Art Gallery of Alberta
Love it or hate it, there's no denying the originality of the Art Gallery of Alberta. Designed by Randall Stout Architects, Inc. of Los Angeles, the $88-million, steel and glass structure consists of 85,000 sq. ft of gallery, public and classroom space, including a 5,000 sq. ft atrium.
It's a structure with panache, with a striking stainless steel ribbon winding endlessly in and out of the building. All that steel and glass were a challenge, even for experts like Empire Iron Works Ltd.
"You have to make sure all the members are in the right place to ensure none poke out of the skin," explains Thorsten Gaul, VP, Empire Iron Works in Edmonton. Empire used electronic data from the architect with Empire's software program to digitally define the locations.
This was reportedly the first project in Edmonton to be completed without any paper drawings. All data was generated and transmitted electronically, posing a learning curve for construction management contractor Ledcor Construction Ltd. and the subtrades. However, it also helped the team avoid problems virtually rather than having to fix them in the physical world, and made it easier to construct a facility requiring things like climate control systems.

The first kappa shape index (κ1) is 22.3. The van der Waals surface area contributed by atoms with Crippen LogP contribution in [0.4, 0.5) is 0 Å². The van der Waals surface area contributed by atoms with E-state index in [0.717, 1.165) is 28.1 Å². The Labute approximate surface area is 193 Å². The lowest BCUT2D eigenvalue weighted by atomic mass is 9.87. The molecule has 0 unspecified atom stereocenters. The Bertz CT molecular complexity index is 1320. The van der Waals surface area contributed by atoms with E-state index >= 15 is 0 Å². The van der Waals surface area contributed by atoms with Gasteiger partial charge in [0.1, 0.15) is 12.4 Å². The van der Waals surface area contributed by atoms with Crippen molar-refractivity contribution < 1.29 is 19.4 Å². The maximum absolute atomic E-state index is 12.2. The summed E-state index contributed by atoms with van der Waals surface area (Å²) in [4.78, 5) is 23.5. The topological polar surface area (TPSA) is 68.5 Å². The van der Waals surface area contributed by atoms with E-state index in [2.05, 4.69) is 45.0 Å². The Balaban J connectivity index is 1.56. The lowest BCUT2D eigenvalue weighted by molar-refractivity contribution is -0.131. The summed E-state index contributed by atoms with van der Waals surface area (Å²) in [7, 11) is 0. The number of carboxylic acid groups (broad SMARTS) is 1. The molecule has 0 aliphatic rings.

Says Bob Walker, VP of Ledcor Construction in Edmonton: "When you use this program, the computer will tell you if there are conflicts between the lights and the duct work and the air diffusers and the sprinkler heads. In the traditional drawings you just lay one drawing over another and hope that there's no conflicts."
Using electronic data is controversial among architects, raising the question of who is responsible for accuracy. The precision accuracy of construction on this project was exciting for everyone involved. Ledcor now uses the Building Information Modelling software Rhinoceros 3D, and this project will be used to train NAIT and University of Alberta students.
Using electronic data also allowed for easy communication between parties. Structural, mechanical, and electrical engineers and trade contractors hailed from Canada and the United States, but despite their locations, all were able to see the complex geometry of the building.
BPTEC-DNW Engineering Ltd. in Edmonton and DeSimone Consulting Engineers of San Francisco provided structural engineering while IBE Consulting Engineers Inc. of Sherman Oaks, Calif., and Stantec Consulting in Edmonton did the mechanical. Stantec was also the Canadian consultant for electrical engineering, provided by Lam Partners Inc. in Massachusetts.